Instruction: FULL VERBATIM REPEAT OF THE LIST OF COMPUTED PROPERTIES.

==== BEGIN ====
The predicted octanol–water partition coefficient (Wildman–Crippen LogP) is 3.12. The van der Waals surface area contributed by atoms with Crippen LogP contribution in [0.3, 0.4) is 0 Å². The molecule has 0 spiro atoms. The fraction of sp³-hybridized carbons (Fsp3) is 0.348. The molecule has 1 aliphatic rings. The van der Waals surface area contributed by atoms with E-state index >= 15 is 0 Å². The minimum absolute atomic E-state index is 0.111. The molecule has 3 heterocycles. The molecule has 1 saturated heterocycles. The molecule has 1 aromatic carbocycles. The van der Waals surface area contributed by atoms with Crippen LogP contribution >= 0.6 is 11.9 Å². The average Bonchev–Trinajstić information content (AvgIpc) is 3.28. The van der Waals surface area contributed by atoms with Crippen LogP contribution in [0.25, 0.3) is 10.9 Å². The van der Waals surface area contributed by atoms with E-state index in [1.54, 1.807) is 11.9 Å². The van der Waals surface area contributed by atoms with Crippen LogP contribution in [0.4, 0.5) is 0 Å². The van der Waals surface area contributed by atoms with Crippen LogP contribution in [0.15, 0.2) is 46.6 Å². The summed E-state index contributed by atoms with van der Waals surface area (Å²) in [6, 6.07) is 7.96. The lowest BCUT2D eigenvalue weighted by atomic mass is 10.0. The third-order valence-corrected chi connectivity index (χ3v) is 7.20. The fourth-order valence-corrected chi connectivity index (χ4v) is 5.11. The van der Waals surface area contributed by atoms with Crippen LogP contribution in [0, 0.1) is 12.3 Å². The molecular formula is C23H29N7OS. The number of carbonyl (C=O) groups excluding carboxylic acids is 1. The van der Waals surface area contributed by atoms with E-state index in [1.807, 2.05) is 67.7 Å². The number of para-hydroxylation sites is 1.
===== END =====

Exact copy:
The predicted octanol–water partition coefficient (Wildman–Crippen LogP) is 3.12. The van der Waals surface area contributed by atoms with Crippen LogP contribution in [0.3, 0.4) is 0 Å². The molecule has 0 spiro atoms. The fraction of sp³-hybridized carbons (Fsp3) is 0.348. The molecule has 1 aliphatic rings. The van der Waals surface area contributed by atoms with E-state index >= 15 is 0 Å². The minimum absolute atomic E-state index is 0.111. The molecule has 3 heterocycles. The molecule has 1 saturated heterocycles. The molecule has 1 aromatic carbocycles. The van der Waals surface area contributed by atoms with Crippen LogP contribution >= 0.6 is 11.9 Å². The average Bonchev–Trinajstić information content (AvgIpc) is 3.28. The van der Waals surface area contributed by atoms with Crippen LogP contribution in [0.25, 0.3) is 10.9 Å². The van der Waals surface area contributed by atoms with E-state index in [1.54, 1.807) is 11.9 Å². The van der Waals surface area contributed by atoms with Crippen LogP contribution in [0.4, 0.5) is 0 Å². The van der Waals surface area contributed by atoms with Crippen LogP contribution in [0.15, 0.2) is 46.6 Å². The summed E-state index contributed by atoms with van der Waals surface area (Å²) in [6, 6.07) is 7.96. The lowest BCUT2D eigenvalue weighted by atomic mass is 10.0. The third-order valence-corrected chi connectivity index (χ3v) is 7.20. The fourth-order valence-corrected chi connectivity index (χ4v) is 5.11. The van der Waals surface area contributed by atoms with Crippen LogP contribution in [0, 0.1) is 12.3 Å². The molecular formula is C23H29N7OS. The number of carbonyl (C=O) groups excluding carboxylic acids is 1. The van der Waals surface area contributed by atoms with E-state index in [1.807, 2.05) is 67.7 Å². The number of para-hydroxylation sites is 1.